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Gann v. Kokor

United States District Court, E.D. California

February 16, 2018

KOKOR, et al, Defendants.



         I. Background

         Plaintiff Nathaniel Marcus Gann (“Plaintiff”) is a state prisoner proceeding pro se in this civil rights action pursuant to 42 U.S.C. § 1983. Plaintiff filed this action in Kings County Superior Court on August 16, 2017. On January 16, 2018, Defendants Cryer, Enenmoh, Kokor, and Lewis (collectively “Defendants”) removed the action and requested that the Court screen the complaint under 28 U.S.C. § 1915A(a) and that Defendants be allowed thirty days from the screening of the complaint to file a responsive pleading. (ECF No. 2.)

         On January 25, 2018, Plaintiff filed an objection to the removal. (ECF Nos. 5, 6.) Plaintiff contends that the complaint is first and foremost a state tort claim, and Defendants' removal of this action to federal court is merely a tactic used to prevent Plaintiff from recovering on his state tort claims. Plaintiff also objects to Defendants' request for screening on the basis that state tort claims are not required to be screened. (Id.)

         The Court construed Plaintiff's objection to the removal as a motion to remand and directed Defendants to file a response. (ECF No. 7.) Defendants filed a response on January 31, 2018, (ECF No. 9), and Plaintiff filed a reply on February 12, 2018, (ECF No. 13). The motion is deemed submitted. Local Rule 230(1).

         II. Discussion

         Under 28 U.S.C. § 1441(a), a defendant may remove from state court any action “of which the district courts of the United States have original jurisdiction.” District courts “shall have original jurisdiction of all civil actions arising under the Constitution, laws, or treaties of the United States.” 28 U.S.C. § 1331. The removal statute is strictly construed, and Defendants bear the burden of establishing grounds for removal. Syngenta Crop Protection, Inc. v. Henson, 537 U.S. 28, 32 (2002); Provincial Gov't of Marinduque v. Placer Dome, Inc., 582 F.3d 1083, 1087 (9th Cir. 2009). As a threshold matter, courts “must consider whether federal jurisdiction exists, even if no objection is made to removal, and even if both parties stipulate to federal jurisdiction, ” Rains v. Criterion Systems, Inc., 80 F.3d 339, 342 (9th Cir. 1996) (citations omitted), and “federal jurisdiction ‘must be rejected if there is any doubt as to the right of removal in the first instance, '” Duncan v. Stuetzle, 76 F.3d 1480, 1485 (9th Cir. 1996) (quoting Gaus v. Miles, Inc., 980 F.2d 564, 566 (9th Cir. 1992)).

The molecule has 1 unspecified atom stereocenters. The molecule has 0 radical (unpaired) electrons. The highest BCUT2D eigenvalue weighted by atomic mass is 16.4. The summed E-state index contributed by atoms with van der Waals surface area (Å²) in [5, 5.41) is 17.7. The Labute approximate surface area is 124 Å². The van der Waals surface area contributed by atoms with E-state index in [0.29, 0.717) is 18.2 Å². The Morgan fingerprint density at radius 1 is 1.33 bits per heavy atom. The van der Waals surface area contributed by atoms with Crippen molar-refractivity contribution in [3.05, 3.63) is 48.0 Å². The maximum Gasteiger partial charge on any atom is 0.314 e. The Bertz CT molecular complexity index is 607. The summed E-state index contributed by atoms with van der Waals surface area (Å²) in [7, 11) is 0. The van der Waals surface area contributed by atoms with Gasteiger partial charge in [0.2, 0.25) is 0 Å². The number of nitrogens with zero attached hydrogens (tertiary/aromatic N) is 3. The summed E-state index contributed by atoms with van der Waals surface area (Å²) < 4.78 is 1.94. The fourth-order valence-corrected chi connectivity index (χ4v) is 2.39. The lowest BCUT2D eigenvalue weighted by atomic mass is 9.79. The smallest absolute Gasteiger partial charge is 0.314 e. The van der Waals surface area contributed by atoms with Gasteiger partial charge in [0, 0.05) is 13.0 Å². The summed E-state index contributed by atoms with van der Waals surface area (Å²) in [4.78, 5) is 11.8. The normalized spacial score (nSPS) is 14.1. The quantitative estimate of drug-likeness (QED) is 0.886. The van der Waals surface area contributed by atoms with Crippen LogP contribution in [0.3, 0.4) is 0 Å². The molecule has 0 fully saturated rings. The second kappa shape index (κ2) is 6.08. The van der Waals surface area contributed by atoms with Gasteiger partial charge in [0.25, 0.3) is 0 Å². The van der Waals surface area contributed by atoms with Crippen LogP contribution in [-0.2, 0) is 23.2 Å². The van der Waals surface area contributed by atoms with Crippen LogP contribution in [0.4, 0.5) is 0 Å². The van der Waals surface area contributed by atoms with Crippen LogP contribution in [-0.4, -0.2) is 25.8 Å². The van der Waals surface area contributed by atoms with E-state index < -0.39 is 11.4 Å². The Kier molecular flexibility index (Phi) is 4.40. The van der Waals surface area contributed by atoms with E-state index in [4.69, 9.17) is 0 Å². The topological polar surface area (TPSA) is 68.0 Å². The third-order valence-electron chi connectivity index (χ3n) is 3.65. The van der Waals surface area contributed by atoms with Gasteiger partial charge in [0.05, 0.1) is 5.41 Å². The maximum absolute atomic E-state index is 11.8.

“The presence or absence of federal-question jurisdiction is governed by the well-pleaded complaint rule, which provides that federal jurisdiction exists only when a federal question is presented on the face of the plaintiff's properly pleaded complaint.” Caterpillar, Inc., v. Williams, 482 U.S. 386, 392 (1987) (internal quotations and citations omitted). “The rule makes the plaintiff the master of the claim; he or she may avoid federal jurisdiction by exclusive reliance on state law.” Caterpillar, Inc., 482 U.S. at 392.

         In this instance, the portion of Plaintiff's complaint attached to the notice of removal specifically alleges a claim for cruel and unusual punishment, and violations of the Eighth Amendment.[1] (ECF No. 2, pp. 19, 22.) Plaintiff further concedes in his motion to remand that the rights violated by Defendants, though “primarily a state tort issue, ” also “overlap with several federal constitutional rights.” (ECF No. 6, p. 2.) Therefore, the Court has subject matter jurisdiction over this action.

         Plaintiff also objects to Defendants' request for screening of the complaint pursuant to 28 U.S.C. § 1915A. Plaintiff argues that none of the defendants are “officers” or government entities, and therefore his claims should not be subject to screening, regardless of the source of employment of the defendants. (ECF No. 13, p. 2.) Plaintiff's objection is unavailing. Pursuant to 28 U.S.C. § 1915A(a), the Court is required to screen complaints in which a prisoner seeks redress from “a governmental entity or officer or employee of a governmental entity.” As employees of CDCR, defendants are entitled to screening of Plaintiff's complaint.

         Plaintiff's further objections regarding Defendants' removal of this action in order to prevent the advancement of Plaintiff's state law claims are unpersuasive. If, after screening the complaint, the Court finds that Plaintiff has stated a cognizable claim under federal law, the Court may exercise supplemental jurisdiction over Plaintiff's state law claims that form part of the same case or controversy. 28 U.S.C. § 1367(a).

         III. Conclusion and Recommendation

         Plaintiff has not demonstrated that he is entitled to remand. Accordingly, it is HEREBY RECOMMENDED that Plaintiff's motion to remand, (ECF No. 6), be DENIED.

         These Findings and Recommendation will be submitted to the United States District Judge assigned to the case, pursuant to the provisions of Title 28 U.S.C. § 636(b)(1). Within fourteen (14) days after being served with these Findings and Recommendation, the parties may file written objections with the court. The document should be captioned “Objections to Magistrate Judge's Findings and Recommendation.” The parties are advised that failure to file objections within the specified time may result in the waiver of the “right to challenge the magistrate's ...

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